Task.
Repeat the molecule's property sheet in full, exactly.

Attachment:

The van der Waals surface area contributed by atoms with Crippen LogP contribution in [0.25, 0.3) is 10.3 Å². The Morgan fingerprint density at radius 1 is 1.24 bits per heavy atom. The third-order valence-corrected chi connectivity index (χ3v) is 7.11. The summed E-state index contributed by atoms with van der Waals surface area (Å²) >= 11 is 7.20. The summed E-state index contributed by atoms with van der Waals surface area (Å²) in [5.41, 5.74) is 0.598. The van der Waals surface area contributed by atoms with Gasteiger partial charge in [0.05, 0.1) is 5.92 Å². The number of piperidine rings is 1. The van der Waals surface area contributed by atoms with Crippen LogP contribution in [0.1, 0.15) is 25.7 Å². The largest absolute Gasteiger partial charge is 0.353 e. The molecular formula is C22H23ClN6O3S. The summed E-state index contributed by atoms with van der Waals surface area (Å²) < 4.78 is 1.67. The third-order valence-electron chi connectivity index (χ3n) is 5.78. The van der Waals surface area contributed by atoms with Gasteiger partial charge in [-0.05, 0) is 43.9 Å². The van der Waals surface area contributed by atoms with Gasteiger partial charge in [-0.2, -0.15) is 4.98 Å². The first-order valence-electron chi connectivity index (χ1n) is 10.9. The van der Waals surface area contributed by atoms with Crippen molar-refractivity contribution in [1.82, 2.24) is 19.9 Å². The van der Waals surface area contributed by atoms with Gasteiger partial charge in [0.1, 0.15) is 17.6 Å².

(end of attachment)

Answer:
The van der Waals surface area contributed by atoms with Crippen LogP contribution in [0.25, 0.3) is 10.3 Å². The Morgan fingerprint density at radius 1 is 1.24 bits per heavy atom. The third-order valence-corrected chi connectivity index (χ3v) is 7.11. The summed E-state index contributed by atoms with van der Waals surface area (Å²) >= 11 is 7.20. The summed E-state index contributed by atoms with van der Waals surface area (Å²) in [5.41, 5.74) is 0.598. The van der Waals surface area contributed by atoms with Gasteiger partial charge in [0.05, 0.1) is 5.92 Å². The number of piperidine rings is 1. The van der Waals surface area contributed by atoms with Crippen LogP contribution in [0.1, 0.15) is 25.7 Å². The largest absolute Gasteiger partial charge is 0.353 e. The molecular formula is C22H23ClN6O3S. The summed E-state index contributed by atoms with van der Waals surface area (Å²) < 4.78 is 1.67. The third-order valence-electron chi connectivity index (χ3n) is 5.78. The van der Waals surface area contributed by atoms with Gasteiger partial charge in [-0.05, 0) is 43.9 Å². The van der Waals surface area contributed by atoms with Gasteiger partial charge in [-0.2, -0.15) is 4.98 Å². The first-order valence-electron chi connectivity index (χ1n) is 10.9. The van der Waals surface area contributed by atoms with Crippen molar-refractivity contribution in [1.82, 2.24) is 19.9 Å². The van der Waals surface area contributed by atoms with Gasteiger partial charge in [0.1, 0.15) is 17.6 Å².